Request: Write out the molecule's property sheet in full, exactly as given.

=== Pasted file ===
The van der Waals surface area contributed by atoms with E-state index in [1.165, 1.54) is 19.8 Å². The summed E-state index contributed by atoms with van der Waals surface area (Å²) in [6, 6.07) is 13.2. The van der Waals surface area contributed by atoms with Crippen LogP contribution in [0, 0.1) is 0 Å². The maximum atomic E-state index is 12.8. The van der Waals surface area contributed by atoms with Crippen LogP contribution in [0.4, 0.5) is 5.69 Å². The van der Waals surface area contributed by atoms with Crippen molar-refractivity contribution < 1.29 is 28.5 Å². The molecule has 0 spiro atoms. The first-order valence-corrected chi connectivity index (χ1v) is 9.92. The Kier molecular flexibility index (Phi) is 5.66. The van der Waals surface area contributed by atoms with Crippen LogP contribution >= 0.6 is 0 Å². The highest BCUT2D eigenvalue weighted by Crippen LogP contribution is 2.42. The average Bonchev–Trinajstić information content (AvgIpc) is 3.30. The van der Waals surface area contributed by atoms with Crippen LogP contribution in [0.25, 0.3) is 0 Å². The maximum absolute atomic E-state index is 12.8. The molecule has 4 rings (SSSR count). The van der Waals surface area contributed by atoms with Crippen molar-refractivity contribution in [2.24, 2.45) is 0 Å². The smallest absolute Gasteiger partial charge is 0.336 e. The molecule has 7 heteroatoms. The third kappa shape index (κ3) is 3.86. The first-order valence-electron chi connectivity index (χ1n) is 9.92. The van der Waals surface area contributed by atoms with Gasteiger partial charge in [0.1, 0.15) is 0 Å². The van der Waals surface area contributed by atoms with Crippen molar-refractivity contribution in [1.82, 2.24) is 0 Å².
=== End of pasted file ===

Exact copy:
The van der Waals surface area contributed by atoms with E-state index in [1.165, 1.54) is 19.8 Å². The summed E-state index contributed by atoms with van der Waals surface area (Å²) in [6, 6.07) is 13.2. The van der Waals surface area contributed by atoms with Crippen LogP contribution in [0, 0.1) is 0 Å². The maximum atomic E-state index is 12.8. The van der Waals surface area contributed by atoms with Crippen LogP contribution in [0.4, 0.5) is 5.69 Å². The van der Waals surface area contributed by atoms with Crippen molar-refractivity contribution < 1.29 is 28.5 Å². The molecule has 0 spiro atoms. The first-order valence-corrected chi connectivity index (χ1v) is 9.92. The Kier molecular flexibility index (Phi) is 5.66. The van der Waals surface area contributed by atoms with Crippen LogP contribution >= 0.6 is 0 Å². The highest BCUT2D eigenvalue weighted by Crippen LogP contribution is 2.42. The average Bonchev–Trinajstić information content (AvgIpc) is 3.30. The van der Waals surface area contributed by atoms with Crippen LogP contribution in [0.25, 0.3) is 0 Å². The maximum absolute atomic E-state index is 12.8. The molecule has 4 rings (SSSR count). The van der Waals surface area contributed by atoms with Crippen molar-refractivity contribution in [2.24, 2.45) is 0 Å². The smallest absolute Gasteiger partial charge is 0.336 e. The molecule has 7 heteroatoms. The third kappa shape index (κ3) is 3.86. The first-order valence-electron chi connectivity index (χ1n) is 9.92. The van der Waals surface area contributed by atoms with Gasteiger partial charge in [0.1, 0.15) is 0 Å². The van der Waals surface area contributed by atoms with Crippen molar-refractivity contribution in [1.82, 2.24) is 0 Å².